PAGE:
But none of that mattered. He was a federal agent. His interest in her was strictly professional. Even if she never became one of Dr. Dan’s targets, she could dig up something that might prove helpful to his investigation. Actually, chances were good she’d do exactly that. She tracked all calls coming in after ten o’clock.
And Dr. Dan always struck at night.
WHAT WAS GOING ON? Lowell Atkinson, the county coroner, had always been helpful to Maggie before. She’d sent his wife Mary Ann flowers when she’d delivered her last baby. She’d gotten Zach and the Atkinsons’ Katie together for a picnic last summer. She could hardly believe he’d treat her so impersonally now. When she’d arrived at his office to request a copy of the coroner’s report on the Dumpster murder, he’d claimed he hadn’t finished it, said he’d call her when he had. But when she’d pressed him for a verbal explanation of his findings, he’d told her he hadn’t even done the autopsy yet.
Bull. Maggie knew better. The police were under a lot of pressure to solve such a high-profile case. They wouldn’t let Lowell store the victim in his morgue for over a week. They’d probably had his report in their hands the following day, but her police contacts weren’t talking, either. And to top it all off, Ben, her editor, was riding her hard, expecting a follow-up to the story they’d run last week—a follow-up she couldn’t conjure from thin air. She needed answers, and she needed them fast.
Frustrated, she set her purse on the desk and slumped into her seat, wondering where to go from here. Detectives Hurley and Mendez had the case. She doubted they’d talk to her when no one else on the force would, but it was worth a chance.
She fished her police roster out of her drawer and dialed, but Lopez, the sergeant at the front desk, said they were both out. She considered leaving a message, decided against it and hung up, hoping to catch them later. In the meantime, she’d get organized.
She was clearing off her desk when she noticed a sticky note from Darla attached to the partition directly in front of her, next to her photographs of Zach.
“Before we join a dating service, let’s try some online sites,” it said. “They’re free.”
Maggie had never actually gone into a singles chat room before. She’d surfed the Web a lot and grown compulsive about e-mail, but she wasn’t sure online dating would work. How could she and Darla meet men via the Internet who lived close enough for dating purposes? What if she found a man who seemed interesting and he lived in Florida, for Pete’s sake? A pen pal wouldn’t exactly fill the gap in her life.
Still, she liked the idea of socializing from behind the safety of her computer screen while Zach played at her feet. No baby-sitter needed. No fuss. No awkward moments. No fears or worries if she stayed in control of the situation. Visiting chat rooms might help pass the long, lonely evenings before she went to work. And it certainly wouldn’t hurt that she could subsidize the fun with some frozen yogurt from her own freezer.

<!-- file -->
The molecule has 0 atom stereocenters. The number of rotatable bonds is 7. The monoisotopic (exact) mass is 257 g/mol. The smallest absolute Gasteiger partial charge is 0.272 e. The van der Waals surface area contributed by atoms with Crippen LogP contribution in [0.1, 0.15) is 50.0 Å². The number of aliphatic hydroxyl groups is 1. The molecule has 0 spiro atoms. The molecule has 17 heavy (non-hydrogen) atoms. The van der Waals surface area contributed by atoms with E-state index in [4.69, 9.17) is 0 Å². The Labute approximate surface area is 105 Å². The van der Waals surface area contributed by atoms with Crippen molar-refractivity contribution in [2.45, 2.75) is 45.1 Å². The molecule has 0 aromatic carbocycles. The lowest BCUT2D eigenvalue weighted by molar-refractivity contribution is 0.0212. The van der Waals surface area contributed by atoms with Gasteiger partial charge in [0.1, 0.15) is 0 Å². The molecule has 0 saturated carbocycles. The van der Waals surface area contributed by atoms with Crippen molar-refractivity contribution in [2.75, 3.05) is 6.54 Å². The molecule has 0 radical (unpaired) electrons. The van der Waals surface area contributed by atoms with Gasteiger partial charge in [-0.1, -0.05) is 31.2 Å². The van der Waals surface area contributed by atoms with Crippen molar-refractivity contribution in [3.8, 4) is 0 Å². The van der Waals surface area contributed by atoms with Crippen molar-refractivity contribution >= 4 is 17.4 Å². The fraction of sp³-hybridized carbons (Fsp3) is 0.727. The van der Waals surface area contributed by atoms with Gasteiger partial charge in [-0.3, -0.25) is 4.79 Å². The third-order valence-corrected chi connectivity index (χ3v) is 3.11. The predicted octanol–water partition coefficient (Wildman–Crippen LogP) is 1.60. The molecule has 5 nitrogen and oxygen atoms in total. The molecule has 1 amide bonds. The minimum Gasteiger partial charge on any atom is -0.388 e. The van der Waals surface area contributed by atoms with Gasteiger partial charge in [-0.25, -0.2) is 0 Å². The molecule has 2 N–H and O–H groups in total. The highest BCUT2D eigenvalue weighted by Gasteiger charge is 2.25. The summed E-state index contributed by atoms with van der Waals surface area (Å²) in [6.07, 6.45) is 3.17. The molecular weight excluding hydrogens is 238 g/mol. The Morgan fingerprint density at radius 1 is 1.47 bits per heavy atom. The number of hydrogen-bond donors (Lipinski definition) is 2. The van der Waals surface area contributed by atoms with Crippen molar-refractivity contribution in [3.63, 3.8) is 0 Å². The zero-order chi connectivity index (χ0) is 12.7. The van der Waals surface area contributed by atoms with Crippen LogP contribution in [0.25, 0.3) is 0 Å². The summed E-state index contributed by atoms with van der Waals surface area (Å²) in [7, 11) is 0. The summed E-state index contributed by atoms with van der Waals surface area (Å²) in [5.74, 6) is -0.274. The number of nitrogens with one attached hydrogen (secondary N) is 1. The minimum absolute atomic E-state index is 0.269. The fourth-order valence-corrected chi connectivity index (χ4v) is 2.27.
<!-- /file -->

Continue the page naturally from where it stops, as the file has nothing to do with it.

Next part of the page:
“What do you think?” Darla asked, coming into her cubicle before Maggie had a chance to make a firm decision.
“What about the risks? We could end up attracting weirdos. Cyber nuts,” she said, determined to consider every angle.
Darla frowned. “That might be true. I’ve heard some scary stories. We’ll just have to be careful.”
“How will we know when it’s safe to reveal our name and number?”
“We’ll get to know the guy first.”
“And how will we determine when we ‘know’ him?”
“We’ll just have to play it by ear, I guess.”
Maggie rested her head in one hand and regarded Darla skeptically. “You’re going to get me in trouble, aren’t you? I can tell already.”
Darla smiled, sorted through Maggie’s side drawer and helped herself to a piece of gum from the pack she kept there. “I think it’s time to mix things up around here. I think it’s time for a little trouble,” she said and headed back to her own desk.
“What are friends for?” Maggie muttered, but Darla couldn’t hear her. She was gone for a moment before popping back in to hand her a new sticky note.
“Here. This is where we’ll go. Log on tonight at eight. I’ll meet you there.”
Maggie read Darla’s loopy handwriting directing her to a chat room called Twenties Love. “You might be only twenty-six, but I just turned thirty,” she protested. “I have no business in Twenties Love.”
Darla shrugged. “Okay. Older men are fine by me. We’ll go to Thirties Love, then.”
“I don’t know.” Maggie rubbed her pencil between her hands until the friction warmed her palms. “I’m still leaning toward the dating service. Their questionnaire asks what I’m looking for in appearance.” She grinned. “I was planning on checking the box ‘moderately attractive’ so the guy wouldn’t hold my red hair against me.”
“Your hair isn’t red. It’s auburn, and it’s beautiful.”
“No one likes red hair.”
“Men are crazy about red hair.”
“Tim was paranoid our baby would have red hair.”
“Tim was always trying to hurt you.”
Her ex had definitely succeeded there. But he’d toughened her a lot, too, and Tim was old news, anyway.
Maggie pulled the dating service’s questionnaire out of her desk. “Well, I was also planning to check the box that said I was moving in six months, you know, as sort of a safety precaution.”
Darla propped her hands on her hips. “So, what you’re saying is, you’ve already decided to lie on almost every question.”
“Not every question. They don’t ask about my weight.”
“Like you’d need to lie about your weight.” She shook her head. “Okay, what would you put under ‘athletic interest’? Very active, active, occasionally active or does not matter?”